Karenin, since he has forgiven Anna and Vronsky, has felt tremendous joy and he dotes on the baby daughter even though she is not his. This brutal force attacking this joy, Tolstoy never names, but it seems to me it is the world, as in the Biblical, the world, the flesh, and the devil. This force appears to want the best for all concerned. It tells Anna’s friends and her brother to urge Karenin to grant a divorce (and Karenin agrees, feeling both at the mercy of the force–he sees the divorce would be bad for Anna and their son because of the way society is but also because, I think, that they are one flesh whether they want to be or not–but he also plays the martyr feeling that he is turning the other cheek), it says Karenin, by his kindness and forgiveness, is crushing Anna and her chance for happiness. But there is another side to this brutal force:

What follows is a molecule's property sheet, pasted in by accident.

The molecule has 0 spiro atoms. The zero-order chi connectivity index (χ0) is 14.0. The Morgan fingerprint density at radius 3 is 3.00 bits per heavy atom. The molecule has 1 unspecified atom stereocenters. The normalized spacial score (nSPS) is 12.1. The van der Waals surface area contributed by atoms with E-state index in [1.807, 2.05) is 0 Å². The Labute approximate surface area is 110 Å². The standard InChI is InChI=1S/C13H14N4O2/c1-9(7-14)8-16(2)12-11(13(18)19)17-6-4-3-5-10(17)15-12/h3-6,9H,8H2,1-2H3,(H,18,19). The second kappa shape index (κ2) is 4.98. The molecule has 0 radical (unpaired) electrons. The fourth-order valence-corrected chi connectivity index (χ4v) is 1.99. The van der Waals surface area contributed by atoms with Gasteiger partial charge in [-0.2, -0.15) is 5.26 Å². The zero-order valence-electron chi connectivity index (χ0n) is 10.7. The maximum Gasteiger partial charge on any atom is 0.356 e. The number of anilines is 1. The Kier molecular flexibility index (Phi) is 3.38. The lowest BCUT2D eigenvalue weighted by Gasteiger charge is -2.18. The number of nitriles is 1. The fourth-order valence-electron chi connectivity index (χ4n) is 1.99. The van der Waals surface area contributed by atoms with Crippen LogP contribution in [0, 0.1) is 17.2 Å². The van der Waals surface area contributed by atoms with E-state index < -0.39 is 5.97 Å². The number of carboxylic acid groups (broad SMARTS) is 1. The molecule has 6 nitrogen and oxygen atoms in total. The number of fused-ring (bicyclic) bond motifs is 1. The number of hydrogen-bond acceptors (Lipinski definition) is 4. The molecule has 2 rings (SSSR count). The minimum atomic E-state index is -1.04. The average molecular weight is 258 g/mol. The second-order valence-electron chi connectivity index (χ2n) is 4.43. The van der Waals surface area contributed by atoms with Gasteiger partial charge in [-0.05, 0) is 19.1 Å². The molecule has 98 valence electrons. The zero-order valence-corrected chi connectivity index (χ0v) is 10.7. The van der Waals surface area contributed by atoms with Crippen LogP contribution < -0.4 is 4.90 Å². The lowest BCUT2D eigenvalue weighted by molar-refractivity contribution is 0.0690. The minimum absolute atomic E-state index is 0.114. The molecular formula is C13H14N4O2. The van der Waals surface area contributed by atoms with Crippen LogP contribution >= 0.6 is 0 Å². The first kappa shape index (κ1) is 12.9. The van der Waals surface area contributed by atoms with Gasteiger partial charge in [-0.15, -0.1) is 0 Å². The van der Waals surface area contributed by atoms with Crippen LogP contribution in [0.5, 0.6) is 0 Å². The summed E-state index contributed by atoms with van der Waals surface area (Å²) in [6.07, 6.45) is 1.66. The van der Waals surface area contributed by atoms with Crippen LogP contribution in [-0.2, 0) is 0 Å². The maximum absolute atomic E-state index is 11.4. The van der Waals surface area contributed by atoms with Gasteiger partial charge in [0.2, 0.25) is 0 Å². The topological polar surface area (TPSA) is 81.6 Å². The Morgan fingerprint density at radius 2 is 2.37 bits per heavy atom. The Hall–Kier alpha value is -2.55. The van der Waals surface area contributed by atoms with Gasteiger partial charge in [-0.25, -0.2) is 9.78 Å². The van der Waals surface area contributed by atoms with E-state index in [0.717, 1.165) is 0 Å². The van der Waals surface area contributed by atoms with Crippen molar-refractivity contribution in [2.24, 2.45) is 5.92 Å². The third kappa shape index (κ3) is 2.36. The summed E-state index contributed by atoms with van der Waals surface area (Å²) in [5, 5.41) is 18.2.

“All through this painful period Aleksei Aleksandrovitch noticed that his society friends, especially the women, showed a very marked interest in him and in his wife. He noticed in them all that veiled look of amusement which he saw in the lawyer’s eyes, and which he now saw in the lackey’s. They all seemed delighted, as if they were going to a wedding. When people met him, and inquired after his health, they did so with this same half-concealed hilarity.”
This, I think, is the other side of the coin of the “happiness” wish. On a personal note, I have been a sinner in my time, but there were times when I tried to do good. And I always noticed that at those times, friends would often discourage me. Until one day I asked one of them, “Why don’t you guys want me to do the right thing?” He had no answer. Vronsky feels this same reality when Karenin forgives Anna and him; he is faced with something he has never encountered before, a spiritual reality beyond his ken. It seems to me that Tolstoy is saying there is a life-force, that old elan vital, that drives Anna and Vronsky together, and he gives it its full due, but he also says there is something above this, the spirit, and the life-force, the world, this ambiguous life-must-go-on drive, drops its weapons before it.